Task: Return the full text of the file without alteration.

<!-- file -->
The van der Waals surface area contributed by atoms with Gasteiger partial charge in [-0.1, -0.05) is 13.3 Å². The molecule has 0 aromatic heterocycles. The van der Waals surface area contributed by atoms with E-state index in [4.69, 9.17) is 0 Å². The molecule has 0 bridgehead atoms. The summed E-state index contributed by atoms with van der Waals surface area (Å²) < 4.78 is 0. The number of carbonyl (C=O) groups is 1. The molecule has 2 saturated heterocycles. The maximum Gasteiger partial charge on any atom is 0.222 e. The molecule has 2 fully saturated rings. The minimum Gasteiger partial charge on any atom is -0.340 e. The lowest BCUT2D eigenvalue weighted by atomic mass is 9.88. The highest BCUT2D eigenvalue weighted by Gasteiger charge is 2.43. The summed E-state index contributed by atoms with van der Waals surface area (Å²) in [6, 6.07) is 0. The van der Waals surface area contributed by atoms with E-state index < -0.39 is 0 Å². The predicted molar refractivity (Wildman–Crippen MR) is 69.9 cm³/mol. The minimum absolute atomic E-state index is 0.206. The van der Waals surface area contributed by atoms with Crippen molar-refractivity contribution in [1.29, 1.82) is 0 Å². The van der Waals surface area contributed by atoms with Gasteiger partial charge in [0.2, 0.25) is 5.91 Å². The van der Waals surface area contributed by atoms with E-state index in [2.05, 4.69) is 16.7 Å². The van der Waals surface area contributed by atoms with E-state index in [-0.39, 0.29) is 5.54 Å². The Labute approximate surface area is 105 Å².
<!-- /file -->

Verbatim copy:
The van der Waals surface area contributed by atoms with Gasteiger partial charge in [-0.1, -0.05) is 13.3 Å². The molecule has 0 aromatic heterocycles. The van der Waals surface area contributed by atoms with E-state index in [4.69, 9.17) is 0 Å². The molecule has 0 bridgehead atoms. The summed E-state index contributed by atoms with van der Waals surface area (Å²) < 4.78 is 0. The number of carbonyl (C=O) groups is 1. The molecule has 2 saturated heterocycles. The maximum Gasteiger partial charge on any atom is 0.222 e. The molecule has 2 fully saturated rings. The minimum Gasteiger partial charge on any atom is -0.340 e. The lowest BCUT2D eigenvalue weighted by atomic mass is 9.88. The highest BCUT2D eigenvalue weighted by Gasteiger charge is 2.43. The summed E-state index contributed by atoms with van der Waals surface area (Å²) in [6, 6.07) is 0. The van der Waals surface area contributed by atoms with E-state index < -0.39 is 0 Å². The predicted molar refractivity (Wildman–Crippen MR) is 69.9 cm³/mol. The minimum absolute atomic E-state index is 0.206. The van der Waals surface area contributed by atoms with Crippen molar-refractivity contribution in [1.29, 1.82) is 0 Å². The van der Waals surface area contributed by atoms with Gasteiger partial charge in [0.2, 0.25) is 5.91 Å². The van der Waals surface area contributed by atoms with E-state index in [2.05, 4.69) is 16.7 Å². The van der Waals surface area contributed by atoms with E-state index in [-0.39, 0.29) is 5.54 Å². The Labute approximate surface area is 105 Å².